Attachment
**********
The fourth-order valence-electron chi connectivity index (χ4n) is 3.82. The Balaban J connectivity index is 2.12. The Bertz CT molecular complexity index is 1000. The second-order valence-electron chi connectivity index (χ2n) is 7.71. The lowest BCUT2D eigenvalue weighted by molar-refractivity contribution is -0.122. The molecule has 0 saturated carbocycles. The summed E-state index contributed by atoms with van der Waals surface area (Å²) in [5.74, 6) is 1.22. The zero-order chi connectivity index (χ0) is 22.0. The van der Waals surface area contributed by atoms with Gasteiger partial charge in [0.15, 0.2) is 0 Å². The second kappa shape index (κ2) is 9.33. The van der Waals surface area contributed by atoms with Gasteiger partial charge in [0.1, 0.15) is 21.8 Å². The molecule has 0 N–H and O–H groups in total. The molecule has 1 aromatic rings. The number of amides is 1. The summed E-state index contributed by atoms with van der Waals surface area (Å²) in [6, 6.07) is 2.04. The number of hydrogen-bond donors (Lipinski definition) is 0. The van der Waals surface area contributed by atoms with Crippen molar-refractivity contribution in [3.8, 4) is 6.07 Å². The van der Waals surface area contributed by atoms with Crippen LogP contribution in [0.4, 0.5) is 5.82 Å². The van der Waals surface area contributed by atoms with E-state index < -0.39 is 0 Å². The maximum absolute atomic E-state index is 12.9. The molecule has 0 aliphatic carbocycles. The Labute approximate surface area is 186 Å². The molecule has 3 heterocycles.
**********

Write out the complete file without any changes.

The fourth-order valence-electron chi connectivity index (χ4n) is 3.82. The Balaban J connectivity index is 2.12. The Bertz CT molecular complexity index is 1000. The second-order valence-electron chi connectivity index (χ2n) is 7.71. The lowest BCUT2D eigenvalue weighted by molar-refractivity contribution is -0.122. The molecule has 0 saturated carbocycles. The summed E-state index contributed by atoms with van der Waals surface area (Å²) in [5.74, 6) is 1.22. The zero-order chi connectivity index (χ0) is 22.0. The van der Waals surface area contributed by atoms with Gasteiger partial charge in [0.15, 0.2) is 0 Å². The second kappa shape index (κ2) is 9.33. The van der Waals surface area contributed by atoms with Gasteiger partial charge in [0.1, 0.15) is 21.8 Å². The molecule has 0 N–H and O–H groups in total. The molecule has 1 aromatic rings. The number of amides is 1. The summed E-state index contributed by atoms with van der Waals surface area (Å²) in [6, 6.07) is 2.04. The number of hydrogen-bond donors (Lipinski definition) is 0. The van der Waals surface area contributed by atoms with Crippen molar-refractivity contribution in [3.8, 4) is 6.07 Å². The van der Waals surface area contributed by atoms with Crippen LogP contribution in [0.4, 0.5) is 5.82 Å². The van der Waals surface area contributed by atoms with E-state index < -0.39 is 0 Å². The maximum absolute atomic E-state index is 12.9. The molecule has 0 aliphatic carbocycles. The Labute approximate surface area is 186 Å². The molecule has 3 heterocycles.